aaronXtreme (author)2012-07-21

this rocks

spystealth1 (author)2012-03-03

Wow! I'm pretty sure I found an old video camera just like that in a thrift store.

bmarshall-2 (author)2011-03-26

100k pot for the gain adjust on your LM386, are you sure?! do you mean 1k?

kikazz (author)2010-10-14

I apologize for my rudeness... I should have been a little more thoughtful with my remarks. and hey, im starting to spell bad too. Sorry.

grenadier (author)kikazz2011-01-05

No problem, I used to use IE back then. IE had and still does not have a spellcheck.

kikazz (author)2010-02-07

pleeeeeeeeeeease learn to spell. it really is annoying. thanks

El Mano (author)kikazz2010-04-12

Forgive me, but part of spelling is capitalization. Good job with the punctuation, though.

It's so funny when people post indecipherable garbage. It really reflects their personality.

12V (author)2010-02-05

i took apart a camcorder and found a crt with a 16mm screen and 6 pin base + a psu (2,200v) as well.
for brightness try adjusting the trimpots
e.g. those blue things with a screwdriver.

12V (author)12V2010-02-05

try putting a 4.7-10 uf cap on the output of regulator  (mightprevent/reduce picture shrinkage)

luudvig (author)2009-11-22

Awesome!!

uskmrules (author)2009-10-12

 hey can u take a picture of the board where ur power wires and video wires connect to the tv board. i cant find the wires.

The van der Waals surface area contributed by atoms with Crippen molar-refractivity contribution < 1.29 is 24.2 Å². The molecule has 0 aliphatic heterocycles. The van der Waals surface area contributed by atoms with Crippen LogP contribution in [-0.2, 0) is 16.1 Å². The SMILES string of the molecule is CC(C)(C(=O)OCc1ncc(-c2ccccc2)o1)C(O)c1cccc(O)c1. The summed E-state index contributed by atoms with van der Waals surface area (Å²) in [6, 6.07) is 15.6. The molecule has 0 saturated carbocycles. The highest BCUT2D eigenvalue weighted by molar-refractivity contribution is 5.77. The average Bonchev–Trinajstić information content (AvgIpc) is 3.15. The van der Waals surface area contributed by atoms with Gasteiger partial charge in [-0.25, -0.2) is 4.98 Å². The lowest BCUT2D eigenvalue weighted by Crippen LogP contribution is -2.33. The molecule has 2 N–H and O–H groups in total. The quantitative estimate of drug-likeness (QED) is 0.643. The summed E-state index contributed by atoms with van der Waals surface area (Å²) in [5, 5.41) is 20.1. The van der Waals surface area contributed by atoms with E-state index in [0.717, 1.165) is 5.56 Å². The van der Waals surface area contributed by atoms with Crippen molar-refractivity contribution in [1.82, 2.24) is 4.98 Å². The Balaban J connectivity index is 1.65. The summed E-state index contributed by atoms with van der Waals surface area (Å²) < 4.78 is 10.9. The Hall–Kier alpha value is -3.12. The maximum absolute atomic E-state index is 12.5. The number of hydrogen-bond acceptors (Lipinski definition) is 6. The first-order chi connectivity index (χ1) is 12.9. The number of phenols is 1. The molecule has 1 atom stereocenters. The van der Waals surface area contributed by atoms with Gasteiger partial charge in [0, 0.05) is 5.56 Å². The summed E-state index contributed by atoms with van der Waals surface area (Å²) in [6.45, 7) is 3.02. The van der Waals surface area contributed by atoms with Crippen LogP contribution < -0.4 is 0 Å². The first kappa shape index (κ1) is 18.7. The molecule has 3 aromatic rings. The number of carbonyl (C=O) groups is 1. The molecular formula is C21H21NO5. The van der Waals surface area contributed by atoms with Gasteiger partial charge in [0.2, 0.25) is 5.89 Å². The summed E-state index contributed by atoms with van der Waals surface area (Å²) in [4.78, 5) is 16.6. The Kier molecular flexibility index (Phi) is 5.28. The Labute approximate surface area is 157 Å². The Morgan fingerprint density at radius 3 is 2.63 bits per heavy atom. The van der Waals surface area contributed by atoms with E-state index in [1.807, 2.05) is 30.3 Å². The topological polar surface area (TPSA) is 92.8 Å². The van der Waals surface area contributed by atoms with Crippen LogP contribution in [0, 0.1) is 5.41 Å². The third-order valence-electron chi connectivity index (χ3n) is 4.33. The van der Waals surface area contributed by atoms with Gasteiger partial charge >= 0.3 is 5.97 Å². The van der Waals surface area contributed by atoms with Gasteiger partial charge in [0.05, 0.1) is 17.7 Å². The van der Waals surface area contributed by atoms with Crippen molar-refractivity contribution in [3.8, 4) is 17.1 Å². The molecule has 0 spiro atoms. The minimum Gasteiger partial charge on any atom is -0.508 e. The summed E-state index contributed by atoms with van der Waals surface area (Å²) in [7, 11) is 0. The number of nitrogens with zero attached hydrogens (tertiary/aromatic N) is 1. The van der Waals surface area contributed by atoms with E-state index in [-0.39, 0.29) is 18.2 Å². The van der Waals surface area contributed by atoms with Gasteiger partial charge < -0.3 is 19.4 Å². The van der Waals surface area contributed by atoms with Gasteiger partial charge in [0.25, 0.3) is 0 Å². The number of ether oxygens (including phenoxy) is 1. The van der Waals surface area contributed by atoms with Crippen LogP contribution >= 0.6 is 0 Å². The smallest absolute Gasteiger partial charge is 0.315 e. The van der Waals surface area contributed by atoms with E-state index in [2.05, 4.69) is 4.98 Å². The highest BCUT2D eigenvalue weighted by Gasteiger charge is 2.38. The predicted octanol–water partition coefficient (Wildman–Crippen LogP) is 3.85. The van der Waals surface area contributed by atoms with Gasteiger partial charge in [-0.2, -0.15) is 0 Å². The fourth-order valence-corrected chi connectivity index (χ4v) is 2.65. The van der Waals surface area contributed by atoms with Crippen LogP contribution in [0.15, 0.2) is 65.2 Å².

dark sponge (author)2008-11-27

You could use 6 rechargeable AA batteries. It would last longer and would supply enough power for the sound and the picture at the same time.

grenadier (author)dark sponge2008-11-29

No; I have used a car battery and the same thing has happened.

ReCreate (author)grenadier2009-10-04

Then the problem is not lack of power....

12V (author)grenadier2009-04-10

can't you use a separate voltage regulator for each circuit. and a will charged battery.

dark sponge (author)grenadier2008-11-30

That's weird...

okura (author)2009-10-03

Unbelievable.....a KID of 13yrs has SO much electronic savvy, so much vocabulary, so many tricks???? ...have seen many child prodigies and have mentored some myself, but this guy beats them all !! Either he's a miracle or a well planned hoax. Wish it isn't the later though...... I wish him good luck and Gods very best!!!! PS: wish there are ( I'm sure there are ) more kids like him around, too!